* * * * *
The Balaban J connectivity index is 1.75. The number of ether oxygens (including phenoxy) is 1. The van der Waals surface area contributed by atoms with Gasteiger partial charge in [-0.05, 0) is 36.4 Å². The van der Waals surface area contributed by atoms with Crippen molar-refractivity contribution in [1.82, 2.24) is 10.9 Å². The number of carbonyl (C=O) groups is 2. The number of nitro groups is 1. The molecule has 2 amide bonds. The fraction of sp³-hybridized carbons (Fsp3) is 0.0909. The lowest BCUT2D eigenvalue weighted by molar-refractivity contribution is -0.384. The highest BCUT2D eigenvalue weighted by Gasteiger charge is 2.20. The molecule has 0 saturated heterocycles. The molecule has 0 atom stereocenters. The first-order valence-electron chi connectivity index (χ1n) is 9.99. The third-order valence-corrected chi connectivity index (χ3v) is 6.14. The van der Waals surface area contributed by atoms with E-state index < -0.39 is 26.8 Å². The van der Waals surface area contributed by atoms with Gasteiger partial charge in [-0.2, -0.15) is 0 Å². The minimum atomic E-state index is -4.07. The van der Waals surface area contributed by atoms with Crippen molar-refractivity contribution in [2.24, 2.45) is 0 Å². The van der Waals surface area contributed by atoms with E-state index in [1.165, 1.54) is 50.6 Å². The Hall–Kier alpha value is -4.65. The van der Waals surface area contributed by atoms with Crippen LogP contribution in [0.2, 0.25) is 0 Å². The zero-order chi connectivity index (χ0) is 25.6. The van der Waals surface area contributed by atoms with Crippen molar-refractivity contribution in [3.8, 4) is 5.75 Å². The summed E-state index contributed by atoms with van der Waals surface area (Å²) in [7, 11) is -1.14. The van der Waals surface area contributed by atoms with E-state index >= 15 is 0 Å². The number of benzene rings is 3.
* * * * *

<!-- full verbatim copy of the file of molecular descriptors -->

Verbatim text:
The Balaban J connectivity index is 1.75. The number of ether oxygens (including phenoxy) is 1. The van der Waals surface area contributed by atoms with Gasteiger partial charge in [-0.05, 0) is 36.4 Å². The van der Waals surface area contributed by atoms with Crippen molar-refractivity contribution in [1.82, 2.24) is 10.9 Å². The number of carbonyl (C=O) groups is 2. The number of nitro groups is 1. The molecule has 2 amide bonds. The fraction of sp³-hybridized carbons (Fsp3) is 0.0909. The lowest BCUT2D eigenvalue weighted by molar-refractivity contribution is -0.384. The highest BCUT2D eigenvalue weighted by Gasteiger charge is 2.20. The molecule has 0 saturated heterocycles. The molecule has 0 atom stereocenters. The first-order valence-electron chi connectivity index (χ1n) is 9.99. The third-order valence-corrected chi connectivity index (χ3v) is 6.14. The van der Waals surface area contributed by atoms with E-state index < -0.39 is 26.8 Å². The van der Waals surface area contributed by atoms with Gasteiger partial charge in [-0.2, -0.15) is 0 Å². The minimum atomic E-state index is -4.07. The van der Waals surface area contributed by atoms with Crippen molar-refractivity contribution in [2.24, 2.45) is 0 Å². The van der Waals surface area contributed by atoms with E-state index in [1.165, 1.54) is 50.6 Å². The Hall–Kier alpha value is -4.65. The van der Waals surface area contributed by atoms with Crippen LogP contribution in [0.2, 0.25) is 0 Å². The zero-order chi connectivity index (χ0) is 25.6. The van der Waals surface area contributed by atoms with Crippen molar-refractivity contribution in [3.8, 4) is 5.75 Å². The summed E-state index contributed by atoms with van der Waals surface area (Å²) in [7, 11) is -1.14. The van der Waals surface area contributed by atoms with E-state index >= 15 is 0 Å². The number of benzene rings is 3.